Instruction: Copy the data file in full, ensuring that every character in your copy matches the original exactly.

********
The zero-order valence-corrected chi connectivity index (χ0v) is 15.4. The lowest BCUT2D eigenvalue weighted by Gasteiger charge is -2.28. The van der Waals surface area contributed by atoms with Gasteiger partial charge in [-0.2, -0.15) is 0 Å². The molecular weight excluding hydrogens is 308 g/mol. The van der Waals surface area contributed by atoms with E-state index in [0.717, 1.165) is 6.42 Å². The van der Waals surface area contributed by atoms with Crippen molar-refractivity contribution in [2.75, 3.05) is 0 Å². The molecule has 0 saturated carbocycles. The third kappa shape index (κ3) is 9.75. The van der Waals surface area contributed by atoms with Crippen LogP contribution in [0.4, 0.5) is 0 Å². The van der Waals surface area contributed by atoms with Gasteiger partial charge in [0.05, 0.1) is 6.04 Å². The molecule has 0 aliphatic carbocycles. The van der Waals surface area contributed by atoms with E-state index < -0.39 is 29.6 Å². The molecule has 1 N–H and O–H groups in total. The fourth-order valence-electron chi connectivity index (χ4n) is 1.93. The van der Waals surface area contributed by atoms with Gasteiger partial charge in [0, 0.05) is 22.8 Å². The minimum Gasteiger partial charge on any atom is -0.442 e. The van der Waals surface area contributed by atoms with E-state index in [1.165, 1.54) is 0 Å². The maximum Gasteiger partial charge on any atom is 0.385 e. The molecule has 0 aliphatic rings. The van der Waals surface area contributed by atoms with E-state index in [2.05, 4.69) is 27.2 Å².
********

The zero-order valence-corrected chi connectivity index (χ0v) is 15.4. The lowest BCUT2D eigenvalue weighted by Gasteiger charge is -2.28. The van der Waals surface area contributed by atoms with Gasteiger partial charge in [-0.2, -0.15) is 0 Å². The molecular weight excluding hydrogens is 308 g/mol. The van der Waals surface area contributed by atoms with E-state index in [0.717, 1.165) is 6.42 Å². The van der Waals surface area contributed by atoms with Crippen molar-refractivity contribution in [2.75, 3.05) is 0 Å². The molecule has 0 saturated carbocycles. The third kappa shape index (κ3) is 9.75. The van der Waals surface area contributed by atoms with Crippen LogP contribution in [0.4, 0.5) is 0 Å². The van der Waals surface area contributed by atoms with Gasteiger partial charge in [0.05, 0.1) is 6.04 Å². The molecule has 0 aliphatic carbocycles. The van der Waals surface area contributed by atoms with E-state index < -0.39 is 29.6 Å². The molecule has 1 N–H and O–H groups in total. The fourth-order valence-electron chi connectivity index (χ4n) is 1.93. The van der Waals surface area contributed by atoms with Gasteiger partial charge in [0, 0.05) is 22.8 Å². The minimum Gasteiger partial charge on any atom is -0.442 e. The van der Waals surface area contributed by atoms with E-state index in [1.165, 1.54) is 0 Å². The maximum Gasteiger partial charge on any atom is 0.385 e. The molecule has 0 aliphatic rings. The van der Waals surface area contributed by atoms with E-state index in [2.05, 4.69) is 27.2 Å².